Roman concrete is commercially available

Ancient architecture: why Roman concrete still holds up

Already Pliny the Elder noticed around the year 79 that docks and breakwaters, which were constantly exposed to the sea water, became "a single stone", "invincible to the waves and stronger every day". The fact that the Roman author did not exaggerate here is shown on the one hand by the fact that parts of such systems are still standing today, and on the other hand in a study published by a research team in "American Mineralogist": When seawater penetrates Roman concrete, chemicals run Processes that strengthen the material and prevent cracks from spreading.

A team led by Marie Jackson from the University of Utah discovered this through mineralogical analyzes of drill cores from ancient docks. According to the researchers, the penetrating salt water in the concrete creates the rare mineral aluminum tobermorite, the platelet-shaped crystals of which give the material strength. Another mineral, phillipsite, is also formed. Both fill voids that are created when the water washes out the original material.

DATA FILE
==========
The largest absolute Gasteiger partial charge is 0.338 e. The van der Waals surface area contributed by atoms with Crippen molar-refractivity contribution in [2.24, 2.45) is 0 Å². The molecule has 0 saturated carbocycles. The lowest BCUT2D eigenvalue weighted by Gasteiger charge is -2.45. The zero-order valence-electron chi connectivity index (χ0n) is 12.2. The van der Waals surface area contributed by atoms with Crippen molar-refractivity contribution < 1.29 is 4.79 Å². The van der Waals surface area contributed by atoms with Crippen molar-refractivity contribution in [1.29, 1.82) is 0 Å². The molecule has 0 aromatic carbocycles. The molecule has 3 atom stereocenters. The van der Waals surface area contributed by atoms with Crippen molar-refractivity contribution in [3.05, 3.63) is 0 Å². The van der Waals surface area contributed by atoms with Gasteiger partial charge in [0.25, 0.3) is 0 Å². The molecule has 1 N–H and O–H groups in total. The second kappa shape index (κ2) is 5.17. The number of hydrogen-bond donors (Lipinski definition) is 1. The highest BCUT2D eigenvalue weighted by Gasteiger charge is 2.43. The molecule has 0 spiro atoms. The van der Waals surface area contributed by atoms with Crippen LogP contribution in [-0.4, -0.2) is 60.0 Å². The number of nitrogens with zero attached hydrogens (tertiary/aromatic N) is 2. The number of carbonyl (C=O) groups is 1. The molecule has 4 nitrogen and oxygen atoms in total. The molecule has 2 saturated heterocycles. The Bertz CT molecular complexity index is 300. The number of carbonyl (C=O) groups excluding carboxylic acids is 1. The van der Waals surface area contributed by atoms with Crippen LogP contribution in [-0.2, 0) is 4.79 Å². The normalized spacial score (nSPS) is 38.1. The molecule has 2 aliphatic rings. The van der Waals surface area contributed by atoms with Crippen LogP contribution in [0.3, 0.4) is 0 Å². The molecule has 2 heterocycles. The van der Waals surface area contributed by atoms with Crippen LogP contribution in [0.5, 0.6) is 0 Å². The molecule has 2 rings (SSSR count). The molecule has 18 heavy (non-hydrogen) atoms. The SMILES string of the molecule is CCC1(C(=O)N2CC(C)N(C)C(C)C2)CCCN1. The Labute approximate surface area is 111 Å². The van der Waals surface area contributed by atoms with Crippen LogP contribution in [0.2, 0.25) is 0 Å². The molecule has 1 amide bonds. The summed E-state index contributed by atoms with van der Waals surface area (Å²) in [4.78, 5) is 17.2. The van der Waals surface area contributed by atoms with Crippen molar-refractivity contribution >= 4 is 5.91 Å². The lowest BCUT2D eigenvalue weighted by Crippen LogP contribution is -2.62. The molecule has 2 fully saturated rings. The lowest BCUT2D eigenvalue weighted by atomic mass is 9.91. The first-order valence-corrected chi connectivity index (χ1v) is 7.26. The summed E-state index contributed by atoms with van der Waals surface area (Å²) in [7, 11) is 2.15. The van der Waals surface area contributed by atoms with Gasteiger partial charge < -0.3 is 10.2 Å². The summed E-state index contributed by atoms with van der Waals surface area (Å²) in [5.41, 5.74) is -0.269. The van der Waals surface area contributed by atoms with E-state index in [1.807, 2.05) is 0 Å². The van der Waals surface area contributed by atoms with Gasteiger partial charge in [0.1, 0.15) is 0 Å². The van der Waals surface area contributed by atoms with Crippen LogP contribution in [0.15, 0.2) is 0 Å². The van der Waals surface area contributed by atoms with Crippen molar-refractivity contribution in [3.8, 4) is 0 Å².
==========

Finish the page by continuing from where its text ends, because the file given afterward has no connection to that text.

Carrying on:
This article is contained in Spectrum Compact, Ancient Rome - Life and Society in the Ancient Metropolis

Roman concrete is practically the opposite of what you want to achieve with today's concrete, says Jackson. Nowadays, materials scientists would try to suppress all chemical remodeling processes. In particular, the additives are selected according to their inertia in order to prevent uncontrollable changes and expansion. The Romans, on the other hand, used - whether planned or accidentally - a combination of materials that favored a variety of mineralogical processes, not only in hydraulic structures, but also on land. As a result, the material transformed into a kind of new rock over time.

The decisive factor in Roman concrete, the Ā»Opus caementiciumĀ«, was the combination of quick lime with special volcanic ash and aggregates of volcanic origin, the pozzolans. The rock is named after the city of Pozzuoli near Naples, where it was mined in ancient times. Jackson says the Romans were very lucky to have this material available. The researcher continues, presumably they were inspired by tuff rocks that arose from the volcanic ash. She and her colleagues are now looking for a material that has the same properties but is more readily available. It could also be used in modern structures, especially when durability in seawater is required.